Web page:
Are Muslims Overcoming Hate in America?

Have Anti-Muslim Slurs, Islamophobia, and Hate Turned them Off?

New information from the Pew Research Center shows that 55 percent of Muslim Americans believe it is more difficult to be a Muslim in the United States since 9/11. However, new data shows that though the cards are stacked against them due to anti-Muslim slurs, Islamophobia and harsh attitudes, more Muslims in America are expressing a higher level of satisfaction with their lives here.

Nearly eight in 10 (79 percent) of the more than 1,000 Muslim Americans surveyed say they are satisfied with their personal lives in the United States.

According to the report, Muslims say they are also more satisfied with their communities, neighborhoods and the country’s overall direction on Islamic issues.

The new poll, which comes just days before the 10th anniversary of the 9/11 attacks, paints an interesting picture of the Muslim population, whose members appear remarkably content with their surroundings despite harassment at airports and public discrimination during the last 10 years.

Since the attacks of Sept. 11, 2001, America’s uneasy, contradictory relationship with Islam and American Muslims has been on full display through congressional hearings, public rallies, websites and news headlines.

Jeffrey Haggray, pastor of Washington’s First Baptist Church, says some organizations that monitor persecution of Christians around the globe are warning that the heated debates over Islam in the United States could have deadly repercussions for Christians living in countries where Muslims are in the majority.

What happens in the United States could impact Christians in those Muslim countries in which they are already vulnerable.

“While we all celebrate freedom of speech in our nation, we would be engaging in denial if we did not acknowledge forthrightly that the acts of violence that are now surfacing against Muslims, mosques and other Islamic symbols are directly linked to the vitriolic and incendiary rhetoric and actions we have seen in recent weeks,” Haggray said. “We are duty-bound to publicly condemn these actions both as Americans and as people of faith.”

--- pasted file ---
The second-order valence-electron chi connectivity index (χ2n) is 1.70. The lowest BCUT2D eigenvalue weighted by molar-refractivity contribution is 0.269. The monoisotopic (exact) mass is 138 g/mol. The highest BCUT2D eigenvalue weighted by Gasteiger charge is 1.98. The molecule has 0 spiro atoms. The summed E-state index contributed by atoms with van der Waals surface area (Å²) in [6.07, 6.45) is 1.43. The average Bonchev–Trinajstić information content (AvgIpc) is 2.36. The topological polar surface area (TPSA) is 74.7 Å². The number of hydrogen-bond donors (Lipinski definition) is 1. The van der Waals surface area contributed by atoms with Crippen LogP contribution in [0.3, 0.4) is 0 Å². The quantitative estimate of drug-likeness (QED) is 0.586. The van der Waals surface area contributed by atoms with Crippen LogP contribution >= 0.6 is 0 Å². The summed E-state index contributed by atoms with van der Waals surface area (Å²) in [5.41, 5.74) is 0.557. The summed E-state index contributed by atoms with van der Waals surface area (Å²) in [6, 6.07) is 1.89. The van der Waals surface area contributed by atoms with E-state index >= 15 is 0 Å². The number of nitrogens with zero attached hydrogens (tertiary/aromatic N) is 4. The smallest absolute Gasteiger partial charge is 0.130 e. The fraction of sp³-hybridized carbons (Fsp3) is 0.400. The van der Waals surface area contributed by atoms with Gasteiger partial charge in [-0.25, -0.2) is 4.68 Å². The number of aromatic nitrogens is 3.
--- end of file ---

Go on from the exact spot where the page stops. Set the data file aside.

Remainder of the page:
The latest findings on U.S. Muslim attitudes are broadly consistent with those of a major Gallup poll released earlier this month. That survey found Muslims living in America are more tolerant of members of other faiths than any other major U.S. religious group.

Both surveys challenge efforts, primarily by right-wing Christian and Jewish groups in the United States, to depict Muslims – and Islam as a religion – as fundamentally alien, if not actively hostile, to "Judeo-Christian" or "Western" values and U.S. society.

Mohamed Younis of the Abu Dhabi Gallup Center, which is affiliated with the United Arab Emirates' constitutional monarchy, says reports like these show optimistic American Muslims share certain qualities.

"Muslims who tend to be thriving seem to be more fully engaged in their religious life, but also strongly identify with the United States as a place to live," Younis said.

"They show a picture of someone with less cognitive dissonance about being 100 percent Muslim and about being 100 percent American."

Rabbi David Saperstein of the Religious Action Center of Reformed Judaism says Jewish Americans trust Muslims more than any other religious group.

"Jews view themselves as the quintessential victims of religious persecution in the history of the world over the last 3,000 years and therefore often identify with those who are subject to persecution and discrimination," Saperstein said.

Muslims say more Jews (66 percent) than Muslims (60 percent) are discriminated against in the United States, according to recent polls.

"It confirms for us that as we reach out to Muslims, the community will reach back," said Paul Montiero, associate director of the White House Office of Public Engagement.

Imam Mohamed Magid, president of the Islamic Society of North America, said the recent polls show how far Muslims have to go until they are fully accepted members of American society, and that 9/11 was a setback for them.

"But the process has started," he said. "And I think it will bear fruit."

The Reason Foundation says there are Muslim scholars today who are also advocating a revision of their religious texts on issues ranging from women’s rights to blasphemy and apostasy. They are challenging the age-old clerical doctrine that the Koran’s earlier, more peaceful and tolerant verses, are nullified by the later, more militant ones.

With Muslims accounting for nearly a quarter of the world’s population, the modernization of Islam and an understanding of the separation between church and state, and what it has to do with democracy, are two of the most urgent priorities of the 21st century.

Islamophobes, after all, repeat everything the Islamists tell Muslims: that the West is implacably hostile to them and their faith, that the most extreme and violent form of Islam is also its truest form and that a liberalized Islam is impossible.

Religious leaders and conservative voices say American Muslims, and America, deserve better.

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